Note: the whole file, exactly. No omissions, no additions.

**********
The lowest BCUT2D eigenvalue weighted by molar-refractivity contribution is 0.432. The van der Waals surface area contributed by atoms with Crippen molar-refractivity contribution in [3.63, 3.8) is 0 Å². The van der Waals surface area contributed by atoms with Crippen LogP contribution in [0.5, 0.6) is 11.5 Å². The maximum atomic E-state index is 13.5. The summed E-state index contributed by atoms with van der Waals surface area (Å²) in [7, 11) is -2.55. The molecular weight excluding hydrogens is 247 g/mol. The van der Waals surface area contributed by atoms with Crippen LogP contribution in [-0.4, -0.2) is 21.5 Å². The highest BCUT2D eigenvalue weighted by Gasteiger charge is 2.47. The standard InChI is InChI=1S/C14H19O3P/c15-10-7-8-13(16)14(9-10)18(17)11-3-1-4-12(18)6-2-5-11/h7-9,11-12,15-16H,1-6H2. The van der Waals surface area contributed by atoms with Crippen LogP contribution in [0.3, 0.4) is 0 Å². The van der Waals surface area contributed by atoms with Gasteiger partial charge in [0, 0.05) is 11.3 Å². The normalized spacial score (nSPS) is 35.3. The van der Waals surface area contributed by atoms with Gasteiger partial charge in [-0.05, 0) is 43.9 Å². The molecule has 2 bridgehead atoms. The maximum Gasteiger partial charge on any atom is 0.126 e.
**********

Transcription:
The lowest BCUT2D eigenvalue weighted by molar-refractivity contribution is 0.432. The van der Waals surface area contributed by atoms with Crippen molar-refractivity contribution in [3.63, 3.8) is 0 Å². The van der Waals surface area contributed by atoms with Crippen LogP contribution in [0.5, 0.6) is 11.5 Å². The maximum atomic E-state index is 13.5. The summed E-state index contributed by atoms with van der Waals surface area (Å²) in [7, 11) is -2.55. The molecular weight excluding hydrogens is 247 g/mol. The van der Waals surface area contributed by atoms with Crippen LogP contribution in [-0.4, -0.2) is 21.5 Å². The highest BCUT2D eigenvalue weighted by Gasteiger charge is 2.47. The standard InChI is InChI=1S/C14H19O3P/c15-10-7-8-13(16)14(9-10)18(17)11-3-1-4-12(18)6-2-5-11/h7-9,11-12,15-16H,1-6H2. The van der Waals surface area contributed by atoms with Crippen LogP contribution in [0.3, 0.4) is 0 Å². The van der Waals surface area contributed by atoms with Gasteiger partial charge in [0, 0.05) is 11.3 Å². The normalized spacial score (nSPS) is 35.3. The van der Waals surface area contributed by atoms with Gasteiger partial charge in [-0.05, 0) is 43.9 Å². The molecule has 2 bridgehead atoms. The maximum Gasteiger partial charge on any atom is 0.126 e.